I will not allow MSG in my Kitchen cause I eat here. While I'm at it no shell fish in my Kim Chi. Agave syrup, maple syrup, honey, brown sugar and fruits will replace white sugar where possible. No processed salt, only sea salt allowed. If a dish is vegetarian I will try to make it vegan. I will also use Gluten free products when available. Why? If I can do it and still keep the food traditional and tasty why not?
I will do my best to post what I am going to try in the future as well as what I have tried in the past to keep you updated on the menu changes.
Look around the site.
I will be adding stuff here and there just as an FYI. Korean ingredients you might want to know about and all the foods relate to your health according to Korean Philosophy.
I'm not an expert so don't take it so serious. I'm just posting what I heard and read.
After a year...(December 2011)
I've been working like crazy for the last year and a lot has happened. Being a food lover and putting much of what we like into the menu has attracted other food lovers to the restaurant. Some great conversation, some valuable advice, many mistakes and lots of learning. I don't think the learning ever stops. All the great customers that has helped me taste test my experimental dishes and the suggestions that have made the dishes better. Thank you.
Me and Janet are also talking about KimChi lessons. We make KimChi on a regular bases so why not teach a few people? Janet is really shy though so might take her a bit more time to work up to this. Should we also sell our KimChi dressing and Sauces to take home? Hmmm....
Bad things? I guess here and there. When the weather is bad and business is slow. Or when the restaurant is full and customers can't get a seat (believe me when I say I hate this as much as you guys do) or when someone comes in asking for 'SPICY SOUP' (even if you say it loud and slowly we still don't have 'S-P-I-C-Y S-O-U-P') Sorry, had to get that out of my system. Korean restaurants in Toronto tend to carry ALL Korean/Japanese dishes on their menu so I can see why they are expecting to find KamJaTang on our menu. BUT we also don't have spring rolls, chinese tea, beef fried rice, wontons, moo goo guy pan or table cooking. Wow, that was good therapy!! Ha!! But mostly good thanks to all of you guys.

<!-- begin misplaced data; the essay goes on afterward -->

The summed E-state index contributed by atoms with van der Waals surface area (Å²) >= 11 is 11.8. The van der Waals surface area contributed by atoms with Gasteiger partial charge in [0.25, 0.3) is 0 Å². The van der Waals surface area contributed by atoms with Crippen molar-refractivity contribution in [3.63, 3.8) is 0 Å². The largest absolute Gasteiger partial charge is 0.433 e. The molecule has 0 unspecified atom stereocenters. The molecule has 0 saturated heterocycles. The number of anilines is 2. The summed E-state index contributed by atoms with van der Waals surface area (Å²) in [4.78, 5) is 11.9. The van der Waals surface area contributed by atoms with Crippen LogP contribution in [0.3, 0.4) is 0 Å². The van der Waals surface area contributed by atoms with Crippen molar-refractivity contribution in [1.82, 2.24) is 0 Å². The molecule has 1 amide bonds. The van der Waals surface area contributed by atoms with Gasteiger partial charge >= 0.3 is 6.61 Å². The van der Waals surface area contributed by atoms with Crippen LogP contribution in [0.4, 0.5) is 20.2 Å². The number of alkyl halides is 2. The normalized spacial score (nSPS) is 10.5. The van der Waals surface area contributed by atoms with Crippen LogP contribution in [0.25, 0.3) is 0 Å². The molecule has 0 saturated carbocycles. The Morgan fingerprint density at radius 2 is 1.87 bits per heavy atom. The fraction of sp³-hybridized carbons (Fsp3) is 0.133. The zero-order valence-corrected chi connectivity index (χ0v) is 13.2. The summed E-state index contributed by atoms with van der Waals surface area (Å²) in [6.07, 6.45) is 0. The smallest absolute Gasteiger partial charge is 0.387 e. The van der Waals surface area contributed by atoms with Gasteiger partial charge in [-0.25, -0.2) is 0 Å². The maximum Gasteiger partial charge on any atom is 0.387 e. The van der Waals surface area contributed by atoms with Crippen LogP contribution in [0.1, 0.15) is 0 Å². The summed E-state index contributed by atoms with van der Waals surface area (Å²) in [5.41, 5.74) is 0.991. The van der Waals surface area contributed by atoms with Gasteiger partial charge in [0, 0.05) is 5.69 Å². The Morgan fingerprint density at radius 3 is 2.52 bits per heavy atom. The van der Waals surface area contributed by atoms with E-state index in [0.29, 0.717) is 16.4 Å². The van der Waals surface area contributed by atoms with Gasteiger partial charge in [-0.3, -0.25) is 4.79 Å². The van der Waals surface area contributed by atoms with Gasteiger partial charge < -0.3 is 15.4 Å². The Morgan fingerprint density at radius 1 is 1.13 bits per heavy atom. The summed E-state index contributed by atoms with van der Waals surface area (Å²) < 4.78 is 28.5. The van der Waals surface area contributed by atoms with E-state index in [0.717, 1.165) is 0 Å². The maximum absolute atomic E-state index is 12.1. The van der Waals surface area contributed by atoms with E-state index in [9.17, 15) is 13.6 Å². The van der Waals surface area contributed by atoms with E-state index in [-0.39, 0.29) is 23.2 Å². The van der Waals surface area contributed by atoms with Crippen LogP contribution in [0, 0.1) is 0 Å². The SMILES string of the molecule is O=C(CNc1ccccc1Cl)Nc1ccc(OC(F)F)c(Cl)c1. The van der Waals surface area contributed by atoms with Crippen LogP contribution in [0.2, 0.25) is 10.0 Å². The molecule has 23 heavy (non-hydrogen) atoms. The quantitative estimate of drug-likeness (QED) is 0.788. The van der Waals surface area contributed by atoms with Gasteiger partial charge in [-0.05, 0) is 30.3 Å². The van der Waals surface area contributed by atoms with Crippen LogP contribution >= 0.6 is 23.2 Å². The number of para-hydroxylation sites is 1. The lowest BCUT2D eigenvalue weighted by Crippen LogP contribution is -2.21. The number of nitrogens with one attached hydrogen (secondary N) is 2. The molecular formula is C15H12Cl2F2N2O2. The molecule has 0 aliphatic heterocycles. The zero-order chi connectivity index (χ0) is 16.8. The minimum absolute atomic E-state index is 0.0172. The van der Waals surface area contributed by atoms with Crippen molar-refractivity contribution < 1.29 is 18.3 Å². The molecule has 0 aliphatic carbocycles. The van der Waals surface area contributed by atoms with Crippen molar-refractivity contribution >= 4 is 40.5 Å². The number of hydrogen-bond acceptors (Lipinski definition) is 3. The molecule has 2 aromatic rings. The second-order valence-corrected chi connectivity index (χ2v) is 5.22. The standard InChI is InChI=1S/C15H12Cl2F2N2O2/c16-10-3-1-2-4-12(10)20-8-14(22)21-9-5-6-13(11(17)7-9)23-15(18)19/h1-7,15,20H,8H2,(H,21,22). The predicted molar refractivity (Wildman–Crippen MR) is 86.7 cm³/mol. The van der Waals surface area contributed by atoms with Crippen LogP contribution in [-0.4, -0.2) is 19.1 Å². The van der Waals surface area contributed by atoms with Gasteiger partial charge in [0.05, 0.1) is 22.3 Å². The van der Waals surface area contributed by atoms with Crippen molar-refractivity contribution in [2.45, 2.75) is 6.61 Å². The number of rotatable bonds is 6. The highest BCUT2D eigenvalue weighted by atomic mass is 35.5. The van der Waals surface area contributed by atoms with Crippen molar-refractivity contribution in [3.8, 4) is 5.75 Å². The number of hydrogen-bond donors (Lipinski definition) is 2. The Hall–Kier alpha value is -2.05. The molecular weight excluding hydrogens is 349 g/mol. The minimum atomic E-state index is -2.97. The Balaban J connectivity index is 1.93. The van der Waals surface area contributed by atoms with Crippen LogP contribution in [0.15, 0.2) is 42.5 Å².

Wines. Love learning about wines. Wines don't have to be expensive to be good. Finding great wines for great prices is what I like about wines. Woodbridge CabSauv, Beringer California CabSauv, Cavit Pinot and J. Lohr are all great finds. I don't think a bottle of wine needs to be over $50 to be good and the best things are the amazing $25 bottles of wine. I know it is the expensive bottles that have the better profit margins but I know what I look for when I go to other restaurants so I am putting them in mine.
Hey, just started working on a new appetizer dish. Unripe Mango, Unripe Papaya, Sweet Apples and Red Peppers in our second crunchy salad. This time with a non-spicy creamy dressing. Working on a few more minor details but should be on our menu by Feb (2012) Also discussing Korean panckes, ManDu and maybe a seaweedless rice and beef roll for the kids. I have to push a few items off the menu to put in the new ones though.
Thank you for all your support. We really do appreciate everything that all of you guys do for us.
How do you make that Cinnamon Ginger Drink?
This is called Soo Jung Ga. Typically, this dish has a dried Persimmon and other dried fruits in it but Persimmons are a sweetening agent and does not have a major role as a digestive aid.
The Pine Nut however is a great story. The Korean Herbalists put the Pine Nut in the drink because it is a floating nut. Because the drink is consumed cold it should be enjoyed slowly. The Pine Nut will get caught on your lip and you will have the urge to stop drinking for a moment allowing your stomach temperature to catch up. So the story goes.
Soo Jung Ga is simple to make. Start with a stockpot filled with cold water. Put in 10 good Cinnamon sticks and around 100 grams of peeled ginger. The ginger needs to be peeled because the peel and flesh of the ginger have opposite effects on the body. This recipe will vary according to the quality of Cinnamon and Ginger you are using.
Bring this to a boil. Once boiling turn down the heat so a simmer for a while longer. We go for 4 hours but it tastes great without the simmer you don't have to.
Add a bit of brown sugar or any other sweetners that you like to taste. Don't add too much because the Cinnamon makes the sugars taste sweeter than it is.